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Black Sheep head to sea

23 Feb 2006 | Cpl. Matthew Rainey

Cupid missed his mark with the Marines of Marine Attack Squadron 214 this Valentine’s Day.

Marines from a VMA-214 Black Sheep detachment left their friends and families behind Feb. 14 when they boarded a bus bound for San Diego and the 11th Marine Expeditionary Unit.

The Black Sheep then transformed into Seaelk when they joined Marine Medium Helicopter Squadron 166 (Reinforced) aboard the U.S.S. Peleliu. For the next several months, 11th MEU Marines will be providing military force projection and regional security throughout the Pacific Ocean and Arabic Gulf regions.

Many Black Sheep are already familiar with the MEU experience.

“I’m looking forward to another ride with the 11th MEU,” said Lance Cpl. Michael Desanto, VMA-214 embark chief. “I extended to go out one more time. I’ll be making fat stacks of cash for when I get out.”

While some VMA-214 Marines have already floated across the Pacific on their way to Iraq for previous deployments, others made their way to the battle zone via the air-express route.

“This is going to be my first (ship) deployment. It’s going to be a lot different than just flying to Iraq like before,” said Capt. Derek Bibby, VMA-214 AV-8B Harrier II pilot. “The MEU mission is our bread and butter as Harrier guys and I’m really looking forward to it. It’s kind of the reason the Harrier exists.”

Preparation, an essential asset to any operation, has put some of the younger Marines at ease by giving them a taste of what they can expect during the upcoming months.

“The workups were great,” said Lance Cpl. William Meiss, VMA-214 aviation electrician. “I finally got an idea of what my job will be when we are on the boat. I got a taste of (ship) life. I’m excited for this deployment. It’s my first one. I’m looking forward to getting out and seeing the world.”

During the workup, some Marines were worked aboard ship for the first time, while pilots were logging flight hours at sea.

“We’ve been doing the normal workups and flying mostly MEU training missions,” said Bibby, a native of Yuma, Ariz. “We’ve also been flying quite a few standard training missions in case we end up going to Iraq again.”

The squadron’s embarkation Marines are just happy that the deployment is finally underway.

“It’s been tough to prepare for this deployment from an embark perspective,” said Desanto, a native of Oakland, Calif. “We had three workups for this MEU. Now that we are actually leaving, I only have to move our gear a couple more times. I’m ready to roll.”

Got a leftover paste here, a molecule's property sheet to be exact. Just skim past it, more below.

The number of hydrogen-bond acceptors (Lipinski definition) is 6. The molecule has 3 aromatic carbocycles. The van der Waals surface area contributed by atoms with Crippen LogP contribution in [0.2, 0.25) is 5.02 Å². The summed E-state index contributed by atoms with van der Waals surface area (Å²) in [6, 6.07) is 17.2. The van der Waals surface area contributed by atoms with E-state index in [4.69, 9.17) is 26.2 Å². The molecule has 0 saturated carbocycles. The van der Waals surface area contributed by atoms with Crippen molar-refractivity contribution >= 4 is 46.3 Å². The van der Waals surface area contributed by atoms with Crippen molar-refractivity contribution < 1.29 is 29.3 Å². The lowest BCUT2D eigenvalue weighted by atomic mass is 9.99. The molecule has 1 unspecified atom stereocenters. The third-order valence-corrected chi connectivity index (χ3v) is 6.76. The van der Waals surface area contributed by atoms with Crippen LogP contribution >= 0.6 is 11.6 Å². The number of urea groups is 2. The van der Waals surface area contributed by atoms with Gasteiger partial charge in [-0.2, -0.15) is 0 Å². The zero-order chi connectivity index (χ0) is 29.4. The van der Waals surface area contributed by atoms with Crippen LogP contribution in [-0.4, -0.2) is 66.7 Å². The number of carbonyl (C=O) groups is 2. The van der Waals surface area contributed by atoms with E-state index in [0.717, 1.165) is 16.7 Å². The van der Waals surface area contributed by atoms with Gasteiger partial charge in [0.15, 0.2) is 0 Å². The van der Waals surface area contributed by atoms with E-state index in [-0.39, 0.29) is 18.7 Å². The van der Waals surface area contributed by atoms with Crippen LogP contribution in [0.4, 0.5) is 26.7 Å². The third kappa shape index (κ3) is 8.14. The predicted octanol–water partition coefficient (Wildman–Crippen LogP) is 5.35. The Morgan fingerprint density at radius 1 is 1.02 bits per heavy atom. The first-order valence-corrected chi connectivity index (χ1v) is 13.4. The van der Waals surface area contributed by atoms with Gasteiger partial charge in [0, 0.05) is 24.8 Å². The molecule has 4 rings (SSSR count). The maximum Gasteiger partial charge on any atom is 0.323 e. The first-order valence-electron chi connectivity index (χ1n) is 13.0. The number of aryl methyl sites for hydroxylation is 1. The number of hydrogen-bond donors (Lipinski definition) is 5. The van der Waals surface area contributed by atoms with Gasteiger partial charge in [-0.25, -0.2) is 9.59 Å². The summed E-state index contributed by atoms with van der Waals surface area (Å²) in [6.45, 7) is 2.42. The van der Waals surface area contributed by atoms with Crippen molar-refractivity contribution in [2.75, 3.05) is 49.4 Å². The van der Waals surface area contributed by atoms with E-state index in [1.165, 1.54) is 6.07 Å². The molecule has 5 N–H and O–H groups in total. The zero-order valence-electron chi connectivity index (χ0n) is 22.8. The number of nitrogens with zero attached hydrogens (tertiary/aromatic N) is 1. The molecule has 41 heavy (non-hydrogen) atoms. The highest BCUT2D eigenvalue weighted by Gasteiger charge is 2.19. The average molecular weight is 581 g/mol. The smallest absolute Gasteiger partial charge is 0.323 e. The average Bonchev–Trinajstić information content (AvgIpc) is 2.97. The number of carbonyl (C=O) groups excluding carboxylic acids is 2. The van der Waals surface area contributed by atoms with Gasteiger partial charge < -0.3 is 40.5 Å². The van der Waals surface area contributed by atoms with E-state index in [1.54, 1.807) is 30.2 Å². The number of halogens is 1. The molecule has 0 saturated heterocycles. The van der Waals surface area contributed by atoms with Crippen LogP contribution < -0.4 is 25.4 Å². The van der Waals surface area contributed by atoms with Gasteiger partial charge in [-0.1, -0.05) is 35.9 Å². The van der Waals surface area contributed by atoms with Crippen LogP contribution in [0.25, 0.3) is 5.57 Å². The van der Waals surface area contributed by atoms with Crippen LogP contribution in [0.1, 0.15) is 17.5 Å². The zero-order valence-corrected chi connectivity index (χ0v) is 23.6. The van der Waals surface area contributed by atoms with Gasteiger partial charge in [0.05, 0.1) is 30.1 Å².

Family members and friends were waiting with Marines when the buses arrived to escort the Marines away.

“It sucks that we’re leaving on Valentines Day, but we’ve got to go. I’m still excited about going. This is my first (ship deployment),” said Lance Cpl. Travis Derwin, VMA-214 avionics technician.  “I just have a lot more responsibilities for this deployment than the last one because I have a wife, son and bills to think about. My son is seven months old and I’m going to miss him crawling, walking and eventually talking.

“I’m still going to be focused on work and making it back home,” explained the Wells, N.Y., native. “I might be thinking about when I will be going home a little more this time though.”

Lance Cpl. Jason Riggins, VMA-214 avionics technician, said that leaving on Valentine’s Day would never lower his morale.

“I love this country. I’m always ready to go,” said the Columbia, Tenn., native. “I took care of my Valentine’s Day business with my wife ahead of time. Marines deploy; that’s what we do.”

While single Marines may not have had to part with their families, at least one Marine had to separate with something personal that he held dear.
“I don’t have any hearts to break,” said Desanto, “but I did have a hard time parting with my car.”

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